This article is the eighth in a 10-part series on the topic of overcoming career-limiting habits.
I’d like to admit something right off the bat: I’m a little selfish. Okay, maybe I’m a lot selfish. Sometimes, you have to be.
I’m making this bold statement today because the 8th career limiting habit we’re discussing is selfishness, and I may not be the best person to advise you on this topic. But I’ll share what I know and let you make that decision.
Here’s the deal: I believe there are two sides to this coin. Selfishness can be annoying and even dangerous in the workplace. It can also, at times, be a necessary evil.
The Good, The Bad & The Ugly
A selfish person tends to puts his own needs before the needs of others. As a professional, this doesn’t exactly make you the best team player. A strong team is made up of people who are willing to sacrifice their own glory for the sake of the group.
But there is a time and place for selfishness, my friends. You have to look out for yourself in this world. You deserve success. Your needs are just as important as the needs of others. You have to be willing to fight for them—or no one else will.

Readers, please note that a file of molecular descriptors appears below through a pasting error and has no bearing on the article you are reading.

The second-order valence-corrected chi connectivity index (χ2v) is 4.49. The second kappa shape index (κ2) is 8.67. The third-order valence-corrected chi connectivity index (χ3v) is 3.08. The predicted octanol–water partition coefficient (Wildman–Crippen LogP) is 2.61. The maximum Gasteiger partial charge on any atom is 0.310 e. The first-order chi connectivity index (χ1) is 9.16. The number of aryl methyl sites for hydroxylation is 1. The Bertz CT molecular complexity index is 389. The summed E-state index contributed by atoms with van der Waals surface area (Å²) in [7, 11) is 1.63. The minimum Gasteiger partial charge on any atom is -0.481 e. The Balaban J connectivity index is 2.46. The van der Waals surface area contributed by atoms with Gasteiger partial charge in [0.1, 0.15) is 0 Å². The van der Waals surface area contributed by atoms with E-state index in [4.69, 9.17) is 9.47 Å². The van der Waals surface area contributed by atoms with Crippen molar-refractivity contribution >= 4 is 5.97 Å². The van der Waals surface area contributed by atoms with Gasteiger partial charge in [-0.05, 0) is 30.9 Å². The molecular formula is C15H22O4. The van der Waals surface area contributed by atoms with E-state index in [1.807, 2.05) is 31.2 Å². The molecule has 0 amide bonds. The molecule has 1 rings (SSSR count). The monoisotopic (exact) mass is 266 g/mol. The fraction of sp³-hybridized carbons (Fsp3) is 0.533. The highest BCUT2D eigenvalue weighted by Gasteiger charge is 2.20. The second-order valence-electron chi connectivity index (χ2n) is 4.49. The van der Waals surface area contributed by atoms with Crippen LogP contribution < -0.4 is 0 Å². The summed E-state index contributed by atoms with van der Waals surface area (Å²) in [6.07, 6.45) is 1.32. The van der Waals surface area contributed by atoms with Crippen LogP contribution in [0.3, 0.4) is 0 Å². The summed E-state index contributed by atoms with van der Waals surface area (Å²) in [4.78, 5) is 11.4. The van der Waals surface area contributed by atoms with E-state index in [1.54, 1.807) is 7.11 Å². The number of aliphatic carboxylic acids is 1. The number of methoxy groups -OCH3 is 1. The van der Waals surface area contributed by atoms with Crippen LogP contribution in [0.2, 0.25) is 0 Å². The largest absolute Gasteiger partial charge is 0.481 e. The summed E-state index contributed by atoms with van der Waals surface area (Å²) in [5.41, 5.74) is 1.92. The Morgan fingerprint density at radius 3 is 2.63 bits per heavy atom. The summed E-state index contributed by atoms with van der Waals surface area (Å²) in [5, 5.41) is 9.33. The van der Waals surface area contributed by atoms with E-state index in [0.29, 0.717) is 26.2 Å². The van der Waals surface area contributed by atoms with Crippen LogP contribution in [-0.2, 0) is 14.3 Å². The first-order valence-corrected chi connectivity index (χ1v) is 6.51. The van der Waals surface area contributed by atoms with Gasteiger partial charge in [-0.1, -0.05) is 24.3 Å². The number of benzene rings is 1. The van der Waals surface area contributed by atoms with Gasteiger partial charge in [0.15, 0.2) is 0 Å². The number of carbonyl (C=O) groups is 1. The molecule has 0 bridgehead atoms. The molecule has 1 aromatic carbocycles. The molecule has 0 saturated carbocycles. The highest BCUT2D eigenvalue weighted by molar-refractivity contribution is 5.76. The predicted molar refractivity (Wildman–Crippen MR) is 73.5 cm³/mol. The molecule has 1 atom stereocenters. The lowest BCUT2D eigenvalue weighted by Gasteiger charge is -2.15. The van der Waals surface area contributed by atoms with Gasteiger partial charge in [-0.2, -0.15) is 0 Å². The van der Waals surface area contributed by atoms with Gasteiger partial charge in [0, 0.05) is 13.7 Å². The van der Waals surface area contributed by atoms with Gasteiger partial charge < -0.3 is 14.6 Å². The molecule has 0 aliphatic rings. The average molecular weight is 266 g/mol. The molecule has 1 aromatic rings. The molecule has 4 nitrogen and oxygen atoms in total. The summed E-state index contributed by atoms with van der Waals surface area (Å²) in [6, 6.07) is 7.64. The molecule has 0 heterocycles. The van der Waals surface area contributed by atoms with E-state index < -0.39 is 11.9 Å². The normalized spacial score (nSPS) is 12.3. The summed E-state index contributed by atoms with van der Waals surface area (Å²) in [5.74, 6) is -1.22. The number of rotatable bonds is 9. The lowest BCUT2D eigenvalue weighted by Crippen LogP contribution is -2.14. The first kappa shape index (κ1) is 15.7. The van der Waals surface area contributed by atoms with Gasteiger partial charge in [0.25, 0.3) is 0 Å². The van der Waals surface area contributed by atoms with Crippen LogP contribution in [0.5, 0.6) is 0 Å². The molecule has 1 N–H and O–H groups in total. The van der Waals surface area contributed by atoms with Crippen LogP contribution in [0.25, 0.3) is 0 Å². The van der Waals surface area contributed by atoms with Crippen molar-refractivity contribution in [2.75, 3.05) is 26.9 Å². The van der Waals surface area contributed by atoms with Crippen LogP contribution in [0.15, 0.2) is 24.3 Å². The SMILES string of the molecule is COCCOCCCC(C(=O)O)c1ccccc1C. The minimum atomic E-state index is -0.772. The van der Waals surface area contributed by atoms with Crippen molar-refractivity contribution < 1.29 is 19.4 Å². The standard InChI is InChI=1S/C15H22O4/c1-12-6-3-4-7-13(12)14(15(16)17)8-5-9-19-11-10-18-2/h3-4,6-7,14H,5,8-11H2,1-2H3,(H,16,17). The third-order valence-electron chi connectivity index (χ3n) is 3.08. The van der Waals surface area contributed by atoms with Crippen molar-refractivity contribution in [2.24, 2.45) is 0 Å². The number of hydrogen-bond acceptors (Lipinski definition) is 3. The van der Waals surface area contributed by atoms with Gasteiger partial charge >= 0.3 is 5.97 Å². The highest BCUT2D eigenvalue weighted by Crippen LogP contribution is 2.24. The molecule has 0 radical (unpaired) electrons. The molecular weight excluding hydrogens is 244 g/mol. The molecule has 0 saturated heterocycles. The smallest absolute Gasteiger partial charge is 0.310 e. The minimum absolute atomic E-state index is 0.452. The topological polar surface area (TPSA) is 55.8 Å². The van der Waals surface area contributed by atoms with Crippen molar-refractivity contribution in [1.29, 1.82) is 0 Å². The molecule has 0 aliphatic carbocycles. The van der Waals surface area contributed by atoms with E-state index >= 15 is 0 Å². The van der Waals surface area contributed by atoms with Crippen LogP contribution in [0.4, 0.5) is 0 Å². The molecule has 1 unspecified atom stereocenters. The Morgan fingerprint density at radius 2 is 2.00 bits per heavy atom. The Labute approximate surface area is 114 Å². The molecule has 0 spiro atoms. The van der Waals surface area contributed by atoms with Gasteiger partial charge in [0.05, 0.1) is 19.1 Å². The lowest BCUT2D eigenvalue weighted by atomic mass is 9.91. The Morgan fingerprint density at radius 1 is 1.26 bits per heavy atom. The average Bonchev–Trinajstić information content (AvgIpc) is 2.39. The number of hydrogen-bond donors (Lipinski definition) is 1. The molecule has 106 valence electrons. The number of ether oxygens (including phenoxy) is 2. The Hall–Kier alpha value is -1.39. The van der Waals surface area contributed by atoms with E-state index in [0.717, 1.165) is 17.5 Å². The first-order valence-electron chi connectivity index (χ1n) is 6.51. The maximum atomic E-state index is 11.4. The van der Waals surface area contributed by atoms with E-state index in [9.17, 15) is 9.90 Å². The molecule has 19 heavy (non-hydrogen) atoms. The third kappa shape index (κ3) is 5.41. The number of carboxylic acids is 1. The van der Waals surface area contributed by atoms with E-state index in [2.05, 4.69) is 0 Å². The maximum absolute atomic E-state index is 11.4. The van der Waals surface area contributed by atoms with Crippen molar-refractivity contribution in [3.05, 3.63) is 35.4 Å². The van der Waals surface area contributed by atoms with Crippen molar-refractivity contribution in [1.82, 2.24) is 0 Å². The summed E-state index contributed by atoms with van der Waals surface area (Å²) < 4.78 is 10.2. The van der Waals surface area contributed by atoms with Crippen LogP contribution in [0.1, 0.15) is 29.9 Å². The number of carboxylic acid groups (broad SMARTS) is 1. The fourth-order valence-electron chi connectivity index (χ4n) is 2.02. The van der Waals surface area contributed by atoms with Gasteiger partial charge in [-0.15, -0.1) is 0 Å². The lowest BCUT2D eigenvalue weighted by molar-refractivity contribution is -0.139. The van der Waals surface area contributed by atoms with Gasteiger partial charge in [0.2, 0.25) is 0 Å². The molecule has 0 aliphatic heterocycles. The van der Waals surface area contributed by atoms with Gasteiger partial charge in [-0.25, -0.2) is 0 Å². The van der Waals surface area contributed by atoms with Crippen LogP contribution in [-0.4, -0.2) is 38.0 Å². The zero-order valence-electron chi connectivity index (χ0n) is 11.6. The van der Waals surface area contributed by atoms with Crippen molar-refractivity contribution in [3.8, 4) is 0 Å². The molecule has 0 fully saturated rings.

Finding the Balance
So it’s a delicate balance. I believe that selfishness, in the career-limiting sense, means that you’re so consumed in your own world that you’re unable to understand or work effectively within a bigger system.
But don’t confuse this for self-respect. It’s NOT selfish to know what you want from your career and go after it. It’s not selfish to be loyal to your own needs. Listen to your inner voice and do what’s right for you, even when others are pushing you in the opposite direction. Embrace your professional power. Don’t give up on your own dreams simply because someone else got there first. Don’t be content with a supporting role if you’re dying to be a star. You can fight for the success you want and deserve while still being a strong team member.
All too often, I see professionals (especially women) who sacrifice everything because they’re afraid of being selfish. They stay in jobs they hate out of loyalty for bosses who don’t respect them and companies that don’t even know they exist. They refuse to stand up and demand credit for their work when others take it from them. They hesitate when asking for a raise because they don’t want to be greedy. They refuse to promote their own strengths because they don’t want to be arrogant.
They’re afraid of shining too brightly for fear that it will somehow create darkness for others.
I want you to stand up and take what’s yours. But I also want you to play nice in the sandbox. I think it’s possible to do both. I think there’s a way to love yourself, and do what’s best for you, while also working well inside the system. It’s a matter of respect—for yourself and for the team.
The world is full of abundance. Don’t play like it’s a zero-sum game. If you win, it doesn’t necessarily mean others lose. You deserve success as much as the next guy, if you’re willing to work for it.